Across the Western Sky, page 1
Across the Western Sky
S. C. Armstrong
1. Thunder and Lightning
2. The Fate of Wicked Men
3. The Wake
4. Sunday is Coming
5. Gravity’s Work
6. Her Arms
7. Racquetball Partners
8. The eta Aquariids
9. Softball & Stereotypes
10. Order of Service
11. An Invitation
13. Four Letter Words That Start With ‘F’
14. Enthusiastic Consent
15. What My Father Would Say
16. Guard Your Heart
17. Browser History
18. Waiting for Marriage
19. Enemy Turf
21. Midnight Texts
22. Lunch Date
23. His Arms
24. Asking Permission
25. Weighing the Consequences
26. Tragic News
27. Parental Advice
28. Town Hall Rerun
30. A Distraction
31. Street Harassment
32. Lines Crossed
33. Tougher Skin
34. Angry Men
35. A Concerned Call
36. Knock, Knock
37. Bang, Bang
38. The Hospital
39. The Perseids
About the Author
Also by S.C. Armstrong
Thunder and Lightning
Dozens—perhaps even a hundred—faces glared at Matt McDonald as he stood at the podium in town hall. Most probably wished he would cease his argument, surrender, and go home. He was tired enough to consider their silent plea. This marathon of a town hall meeting had dragged on for over two hours now, as many of the speakers recycled the same protests. Matt wasn’t prepared to give up his fight, though. Not yet.
“Ultimately, this isn’t about stopping Christianity or stripping away people’s right to worship as they please,” Matt said. “It really comes down to a simple matter of separation between church and state.”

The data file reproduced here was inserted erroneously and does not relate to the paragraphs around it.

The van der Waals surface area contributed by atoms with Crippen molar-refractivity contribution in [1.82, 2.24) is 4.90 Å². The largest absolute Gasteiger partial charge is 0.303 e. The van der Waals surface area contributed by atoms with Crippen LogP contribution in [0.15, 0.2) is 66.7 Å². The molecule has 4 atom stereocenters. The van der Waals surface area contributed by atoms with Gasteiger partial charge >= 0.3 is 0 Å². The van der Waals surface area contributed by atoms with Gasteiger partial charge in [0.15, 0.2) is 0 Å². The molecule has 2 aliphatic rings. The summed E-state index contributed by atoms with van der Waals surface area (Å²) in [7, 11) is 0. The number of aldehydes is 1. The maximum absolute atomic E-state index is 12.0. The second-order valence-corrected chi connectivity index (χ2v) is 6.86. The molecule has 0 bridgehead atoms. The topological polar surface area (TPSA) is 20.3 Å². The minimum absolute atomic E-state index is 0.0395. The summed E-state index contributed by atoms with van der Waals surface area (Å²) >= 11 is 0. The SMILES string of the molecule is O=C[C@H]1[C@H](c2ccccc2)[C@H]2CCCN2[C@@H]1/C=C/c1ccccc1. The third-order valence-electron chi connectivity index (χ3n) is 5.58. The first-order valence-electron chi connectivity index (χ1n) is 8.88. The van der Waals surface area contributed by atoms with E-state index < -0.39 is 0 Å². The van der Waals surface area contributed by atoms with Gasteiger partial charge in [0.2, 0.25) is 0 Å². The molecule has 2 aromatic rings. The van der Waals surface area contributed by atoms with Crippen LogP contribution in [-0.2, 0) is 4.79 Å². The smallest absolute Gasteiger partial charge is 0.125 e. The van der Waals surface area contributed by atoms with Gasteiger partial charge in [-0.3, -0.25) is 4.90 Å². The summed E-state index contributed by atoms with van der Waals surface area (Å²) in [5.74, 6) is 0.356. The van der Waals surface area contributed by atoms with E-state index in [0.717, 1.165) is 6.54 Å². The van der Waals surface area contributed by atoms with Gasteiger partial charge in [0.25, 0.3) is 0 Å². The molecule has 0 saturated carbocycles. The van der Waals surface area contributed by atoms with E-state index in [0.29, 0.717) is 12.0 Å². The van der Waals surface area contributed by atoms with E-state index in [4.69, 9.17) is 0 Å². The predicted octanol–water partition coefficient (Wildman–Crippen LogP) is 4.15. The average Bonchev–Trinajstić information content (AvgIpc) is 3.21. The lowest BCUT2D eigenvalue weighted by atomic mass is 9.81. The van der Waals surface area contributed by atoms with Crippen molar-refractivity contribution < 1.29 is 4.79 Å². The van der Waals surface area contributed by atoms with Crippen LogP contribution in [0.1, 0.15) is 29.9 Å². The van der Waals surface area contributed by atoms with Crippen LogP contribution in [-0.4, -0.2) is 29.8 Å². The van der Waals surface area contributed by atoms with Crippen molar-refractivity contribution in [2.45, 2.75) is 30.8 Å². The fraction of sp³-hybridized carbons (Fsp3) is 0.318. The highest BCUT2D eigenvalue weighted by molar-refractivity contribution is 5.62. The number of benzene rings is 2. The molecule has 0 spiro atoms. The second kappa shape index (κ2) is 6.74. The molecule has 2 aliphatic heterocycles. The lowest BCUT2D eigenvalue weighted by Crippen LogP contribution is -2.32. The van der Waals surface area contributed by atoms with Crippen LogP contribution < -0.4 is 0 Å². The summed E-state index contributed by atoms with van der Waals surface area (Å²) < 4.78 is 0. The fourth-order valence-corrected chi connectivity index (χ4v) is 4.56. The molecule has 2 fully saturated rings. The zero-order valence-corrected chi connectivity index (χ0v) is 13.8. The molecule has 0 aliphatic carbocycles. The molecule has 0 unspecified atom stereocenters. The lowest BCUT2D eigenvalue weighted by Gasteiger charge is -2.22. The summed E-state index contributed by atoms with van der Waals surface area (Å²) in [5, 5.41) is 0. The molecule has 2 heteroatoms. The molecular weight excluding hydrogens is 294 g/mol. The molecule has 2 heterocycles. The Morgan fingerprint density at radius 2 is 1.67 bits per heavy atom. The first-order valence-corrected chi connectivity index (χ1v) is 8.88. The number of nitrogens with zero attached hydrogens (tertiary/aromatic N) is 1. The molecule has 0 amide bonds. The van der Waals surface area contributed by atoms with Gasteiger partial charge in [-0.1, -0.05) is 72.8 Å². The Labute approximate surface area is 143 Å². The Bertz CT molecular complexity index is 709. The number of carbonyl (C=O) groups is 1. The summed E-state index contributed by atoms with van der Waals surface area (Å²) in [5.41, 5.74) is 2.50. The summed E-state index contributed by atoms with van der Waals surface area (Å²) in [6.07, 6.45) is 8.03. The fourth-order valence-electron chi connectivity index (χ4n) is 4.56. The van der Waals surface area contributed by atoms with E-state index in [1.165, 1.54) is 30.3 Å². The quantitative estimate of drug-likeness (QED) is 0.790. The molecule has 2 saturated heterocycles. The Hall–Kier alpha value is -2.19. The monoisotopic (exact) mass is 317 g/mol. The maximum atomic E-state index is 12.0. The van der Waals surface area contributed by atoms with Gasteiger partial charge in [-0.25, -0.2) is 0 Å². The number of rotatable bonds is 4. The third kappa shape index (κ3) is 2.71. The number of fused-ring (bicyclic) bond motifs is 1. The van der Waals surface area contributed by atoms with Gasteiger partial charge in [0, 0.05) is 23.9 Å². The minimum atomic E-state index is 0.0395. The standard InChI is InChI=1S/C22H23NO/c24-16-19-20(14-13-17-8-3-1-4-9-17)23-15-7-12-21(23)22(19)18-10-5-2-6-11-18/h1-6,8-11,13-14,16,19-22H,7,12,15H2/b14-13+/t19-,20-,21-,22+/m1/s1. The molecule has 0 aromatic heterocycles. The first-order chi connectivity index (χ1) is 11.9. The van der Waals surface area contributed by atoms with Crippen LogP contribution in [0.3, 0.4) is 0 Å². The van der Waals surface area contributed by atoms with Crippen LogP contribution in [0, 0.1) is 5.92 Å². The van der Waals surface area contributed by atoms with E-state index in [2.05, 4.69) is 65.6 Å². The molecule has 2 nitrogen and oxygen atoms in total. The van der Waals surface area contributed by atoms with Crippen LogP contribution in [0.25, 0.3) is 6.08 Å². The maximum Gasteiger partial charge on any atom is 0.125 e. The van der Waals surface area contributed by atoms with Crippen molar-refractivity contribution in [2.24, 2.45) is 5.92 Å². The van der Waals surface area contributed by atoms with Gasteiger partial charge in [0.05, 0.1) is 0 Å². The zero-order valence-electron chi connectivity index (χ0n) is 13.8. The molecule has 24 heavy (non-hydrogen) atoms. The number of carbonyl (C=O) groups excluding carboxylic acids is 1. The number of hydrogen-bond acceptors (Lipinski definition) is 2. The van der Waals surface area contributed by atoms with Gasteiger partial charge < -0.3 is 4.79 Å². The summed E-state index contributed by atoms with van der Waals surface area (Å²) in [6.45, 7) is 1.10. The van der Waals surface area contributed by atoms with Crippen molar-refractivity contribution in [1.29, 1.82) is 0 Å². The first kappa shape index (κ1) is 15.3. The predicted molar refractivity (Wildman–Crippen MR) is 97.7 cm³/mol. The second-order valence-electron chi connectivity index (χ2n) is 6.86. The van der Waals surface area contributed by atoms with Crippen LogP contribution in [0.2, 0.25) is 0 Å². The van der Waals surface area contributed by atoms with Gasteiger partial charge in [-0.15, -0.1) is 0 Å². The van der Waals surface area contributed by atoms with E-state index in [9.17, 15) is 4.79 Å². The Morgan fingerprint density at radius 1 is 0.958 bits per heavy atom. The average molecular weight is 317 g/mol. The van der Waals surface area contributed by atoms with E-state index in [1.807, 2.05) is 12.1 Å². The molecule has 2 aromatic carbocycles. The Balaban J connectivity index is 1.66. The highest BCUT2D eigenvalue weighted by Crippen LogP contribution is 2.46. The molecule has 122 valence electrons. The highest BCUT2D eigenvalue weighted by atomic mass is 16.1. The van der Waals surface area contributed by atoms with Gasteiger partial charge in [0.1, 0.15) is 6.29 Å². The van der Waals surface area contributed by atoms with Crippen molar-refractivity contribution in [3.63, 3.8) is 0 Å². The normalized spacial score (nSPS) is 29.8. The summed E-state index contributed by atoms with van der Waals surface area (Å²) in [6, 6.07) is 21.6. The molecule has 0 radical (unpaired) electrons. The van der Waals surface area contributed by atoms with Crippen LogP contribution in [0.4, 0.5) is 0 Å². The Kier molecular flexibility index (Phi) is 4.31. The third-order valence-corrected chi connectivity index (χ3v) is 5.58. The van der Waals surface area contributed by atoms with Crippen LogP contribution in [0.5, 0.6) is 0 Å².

Giant stone tablets. That’s actually what this entire issue came down to. Giant stone tablets carved to represent the Ten Commandments and dropped in front of the municipal building. One of the town council members had lobbied for the display, in his words, to pay homage to the Judeo-Christian roots of the American legal system. It had little to do, so he claimed, with his robust personal faith in Jesus Christ.
Then again, this was about more than giant stone tablets. Matt searched the faces on the right side of the aisle, many of them grizzled and wrinkled. These faces mirrored their town, Beaumont, New York, whose best days lay firmly in the past. The Ten Commandments monument symbolized a time to them that made sense, when the culture at large more or less agreed with their own worldview and values.
The faces in the audience remained unmoved by Matt’s words. Even the ones more or less on his side, who thought the entire matter was pointless. Matt couldn’t blame them. They simply wanted the night to end. So did Matt. He could have been home, sitting in the quiet of his living room, piecing together the second half of his one-thousand piece jigsaw puzzle while his wife read next to him, her feet propped up on his lap. Hell, he would have happily tackled reorganizing his chaotic garage over being in town hall.
The large man standing next to Matt cleared his throat. Matt braced himself for another sermonette.
“Mr. McDonald, we know exactly what this is. It’s a slippery slope. And America has been sliding down it for years. First, it was prayer in schools, then it became legal to take the life of innocent babies. Then the entire system of marriage was corrupted, as the fabric of our society began tearing at the seams. Soon, you’ll look to rip out any mention of God in the public square. Eventually, Christians won’t be welcome in this country at all. And what will become of this coming generation?”
Caleb Wilson. The erstwhile local minister. Tall and broad with a voice that matched his build, Wilson’s expression oozed self-importance. Matt suspected every town in America had a clergy person like Wilson: fiery, paranoid, and ready for battle. Most towns probably had more than one. Usually, they remained safely within the confines of their churches, content to preach to the choir. But issues like the Ten Commandments display brought them out in force into the public square.